I remember coming back from a youth mission trip and when talking about the trip with several people in the church, their immediate response was “it looked like a smaller group than last year.” No questions about any transformation that happened, no questions about meaningful encounters, joyful moments, or community being strengthened and formed more deeply, but only that it’s a smaller group. We don’t look to celebrate what did happen but get sad that the group is smaller, discounting the multiple of reasons of why the group is smaller.

To me it seems that we love to idolize numbers. They are the primary way we judge whether a ministry is good or not. It creates an enormous amount of pressure on those leading ministries. And I would not be surprised if it is a contributing factor as to why some people leave the ministry. The business world loves its numbers and it’s focus on the bottom line. But the church is supposed to be different and model a different reality and different way of being.

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Love Letters to God – Does She Read Them?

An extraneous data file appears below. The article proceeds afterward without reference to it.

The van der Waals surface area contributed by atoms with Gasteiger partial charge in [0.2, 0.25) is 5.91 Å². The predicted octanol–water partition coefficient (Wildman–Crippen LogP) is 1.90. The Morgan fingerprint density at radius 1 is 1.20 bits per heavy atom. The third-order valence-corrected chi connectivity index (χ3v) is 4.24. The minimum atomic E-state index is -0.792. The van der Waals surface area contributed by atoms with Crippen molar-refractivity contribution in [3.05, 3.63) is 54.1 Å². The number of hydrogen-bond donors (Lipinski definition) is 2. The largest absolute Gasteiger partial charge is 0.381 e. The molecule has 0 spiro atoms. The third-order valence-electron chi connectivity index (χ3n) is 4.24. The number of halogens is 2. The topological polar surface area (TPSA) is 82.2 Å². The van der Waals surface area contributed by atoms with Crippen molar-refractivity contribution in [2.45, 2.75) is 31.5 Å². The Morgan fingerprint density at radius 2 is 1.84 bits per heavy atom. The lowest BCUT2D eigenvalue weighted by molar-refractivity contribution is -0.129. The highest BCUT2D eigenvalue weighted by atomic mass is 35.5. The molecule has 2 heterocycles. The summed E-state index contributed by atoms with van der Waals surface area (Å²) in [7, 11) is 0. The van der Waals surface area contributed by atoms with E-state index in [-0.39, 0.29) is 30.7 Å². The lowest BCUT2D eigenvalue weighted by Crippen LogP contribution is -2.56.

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Willimon and Trevor Noah

Today I saw these 2 videos and coupled with yesterday being World Refugee Day and working on a sermon today, my heart is overwhelmed with all that is happening in our world


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Reflections From Holy Saturday

I begin this post with a confession, for yearsI have seldom enjoyed the holy week and Easter time in church. It is not something I look forward to, in part because it seems every year is the same message without addressing the realities of our world. And there is definitely an element to me that feels very inauthentic among everyone who shows up. And yet, this year I felt something I have never felt before during this season. I have been reading  Walter Brueggemann’s devotions for Lent titled A Way Other Than Our Own. His reflection on Holy Saturday (the day between Good Friday and Easter Sunday) was striking to me.

He begins with devotion with these words:
“Nobody knew how long Saturday would last. Nobody knew if Saturday would ever end. So  it is now as well. Nobody knows how long Saturday will last or if it will ever end. Saturday is that in-between day of stillness and doubt and despair when time stands still in lethal flatness. The old Saturday was about abandonment and disappointment at the far edge of the crucifixion. And then came all the Saturdays of fear and abusiveness, of the crusades and the ovens and genocides in too many places. And then came our particular Saturdays of Katina and 9/11 and economic collapse, Saturdays of overwhelming failure with no adequate resources.”